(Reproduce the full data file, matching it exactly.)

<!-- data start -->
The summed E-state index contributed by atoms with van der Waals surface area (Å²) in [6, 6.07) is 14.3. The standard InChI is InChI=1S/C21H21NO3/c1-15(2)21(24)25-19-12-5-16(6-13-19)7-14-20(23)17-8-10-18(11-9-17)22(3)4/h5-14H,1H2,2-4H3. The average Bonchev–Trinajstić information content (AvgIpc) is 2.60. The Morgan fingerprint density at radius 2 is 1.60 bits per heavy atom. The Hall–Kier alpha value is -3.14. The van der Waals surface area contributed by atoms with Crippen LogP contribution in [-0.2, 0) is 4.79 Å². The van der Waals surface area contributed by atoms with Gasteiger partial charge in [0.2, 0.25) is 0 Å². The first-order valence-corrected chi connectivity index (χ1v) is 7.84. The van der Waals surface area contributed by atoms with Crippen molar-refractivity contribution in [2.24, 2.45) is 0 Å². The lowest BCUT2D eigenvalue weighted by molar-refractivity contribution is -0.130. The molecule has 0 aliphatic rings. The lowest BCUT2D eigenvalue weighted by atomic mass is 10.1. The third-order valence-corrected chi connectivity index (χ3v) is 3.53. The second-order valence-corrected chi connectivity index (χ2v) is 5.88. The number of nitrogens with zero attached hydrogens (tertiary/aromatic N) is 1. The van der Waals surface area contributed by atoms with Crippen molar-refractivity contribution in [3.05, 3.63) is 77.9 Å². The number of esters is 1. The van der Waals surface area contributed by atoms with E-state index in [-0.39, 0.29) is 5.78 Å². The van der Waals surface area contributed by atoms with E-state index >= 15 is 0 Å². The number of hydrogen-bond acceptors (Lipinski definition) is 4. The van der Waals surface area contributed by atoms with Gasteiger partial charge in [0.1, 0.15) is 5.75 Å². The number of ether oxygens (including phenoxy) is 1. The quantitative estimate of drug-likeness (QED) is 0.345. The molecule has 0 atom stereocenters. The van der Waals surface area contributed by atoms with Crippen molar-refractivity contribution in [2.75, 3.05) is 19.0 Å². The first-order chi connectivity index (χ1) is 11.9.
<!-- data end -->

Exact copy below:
The summed E-state index contributed by atoms with van der Waals surface area (Å²) in [6, 6.07) is 14.3. The standard InChI is InChI=1S/C21H21NO3/c1-15(2)21(24)25-19-12-5-16(6-13-19)7-14-20(23)17-8-10-18(11-9-17)22(3)4/h5-14H,1H2,2-4H3. The average Bonchev–Trinajstić information content (AvgIpc) is 2.60. The Morgan fingerprint density at radius 2 is 1.60 bits per heavy atom. The Hall–Kier alpha value is -3.14. The van der Waals surface area contributed by atoms with Crippen LogP contribution in [-0.2, 0) is 4.79 Å². The van der Waals surface area contributed by atoms with Gasteiger partial charge in [0.2, 0.25) is 0 Å². The first-order valence-corrected chi connectivity index (χ1v) is 7.84. The van der Waals surface area contributed by atoms with Crippen molar-refractivity contribution in [2.24, 2.45) is 0 Å². The lowest BCUT2D eigenvalue weighted by molar-refractivity contribution is -0.130. The molecule has 0 aliphatic rings. The lowest BCUT2D eigenvalue weighted by atomic mass is 10.1. The third-order valence-corrected chi connectivity index (χ3v) is 3.53. The second-order valence-corrected chi connectivity index (χ2v) is 5.88. The number of nitrogens with zero attached hydrogens (tertiary/aromatic N) is 1. The van der Waals surface area contributed by atoms with Crippen molar-refractivity contribution in [3.05, 3.63) is 77.9 Å². The number of esters is 1. The van der Waals surface area contributed by atoms with E-state index in [-0.39, 0.29) is 5.78 Å². The van der Waals surface area contributed by atoms with E-state index >= 15 is 0 Å². The number of hydrogen-bond acceptors (Lipinski definition) is 4. The van der Waals surface area contributed by atoms with Gasteiger partial charge in [0.1, 0.15) is 5.75 Å². The number of ether oxygens (including phenoxy) is 1. The quantitative estimate of drug-likeness (QED) is 0.345. The molecule has 0 atom stereocenters. The van der Waals surface area contributed by atoms with Crippen molar-refractivity contribution in [2.75, 3.05) is 19.0 Å². The first-order chi connectivity index (χ1) is 11.9.